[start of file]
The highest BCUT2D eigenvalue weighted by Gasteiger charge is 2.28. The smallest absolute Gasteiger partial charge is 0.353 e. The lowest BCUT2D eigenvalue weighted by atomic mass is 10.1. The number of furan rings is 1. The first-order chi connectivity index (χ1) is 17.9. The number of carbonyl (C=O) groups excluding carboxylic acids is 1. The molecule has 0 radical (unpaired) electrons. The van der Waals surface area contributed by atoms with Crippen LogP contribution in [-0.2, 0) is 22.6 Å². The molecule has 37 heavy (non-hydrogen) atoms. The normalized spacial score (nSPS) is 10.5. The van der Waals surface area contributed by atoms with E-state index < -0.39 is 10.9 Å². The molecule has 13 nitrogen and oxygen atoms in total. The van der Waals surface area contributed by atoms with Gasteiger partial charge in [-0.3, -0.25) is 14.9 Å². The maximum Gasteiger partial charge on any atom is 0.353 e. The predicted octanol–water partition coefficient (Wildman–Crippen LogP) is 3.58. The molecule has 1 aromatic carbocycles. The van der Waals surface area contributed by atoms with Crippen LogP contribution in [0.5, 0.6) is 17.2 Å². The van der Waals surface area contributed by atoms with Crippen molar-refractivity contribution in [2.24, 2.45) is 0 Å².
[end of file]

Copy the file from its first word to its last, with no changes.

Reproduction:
The highest BCUT2D eigenvalue weighted by Gasteiger charge is 2.28. The smallest absolute Gasteiger partial charge is 0.353 e. The lowest BCUT2D eigenvalue weighted by atomic mass is 10.1. The number of furan rings is 1. The first-order chi connectivity index (χ1) is 17.9. The number of carbonyl (C=O) groups excluding carboxylic acids is 1. The molecule has 0 radical (unpaired) electrons. The van der Waals surface area contributed by atoms with Crippen LogP contribution in [-0.2, 0) is 22.6 Å². The molecule has 37 heavy (non-hydrogen) atoms. The normalized spacial score (nSPS) is 10.5. The van der Waals surface area contributed by atoms with E-state index < -0.39 is 10.9 Å². The molecule has 13 nitrogen and oxygen atoms in total. The van der Waals surface area contributed by atoms with Gasteiger partial charge in [-0.3, -0.25) is 14.9 Å². The maximum Gasteiger partial charge on any atom is 0.353 e. The predicted octanol–water partition coefficient (Wildman–Crippen LogP) is 3.58. The molecule has 1 aromatic carbocycles. The van der Waals surface area contributed by atoms with Crippen LogP contribution in [0.5, 0.6) is 17.2 Å². The van der Waals surface area contributed by atoms with Crippen molar-refractivity contribution in [2.24, 2.45) is 0 Å².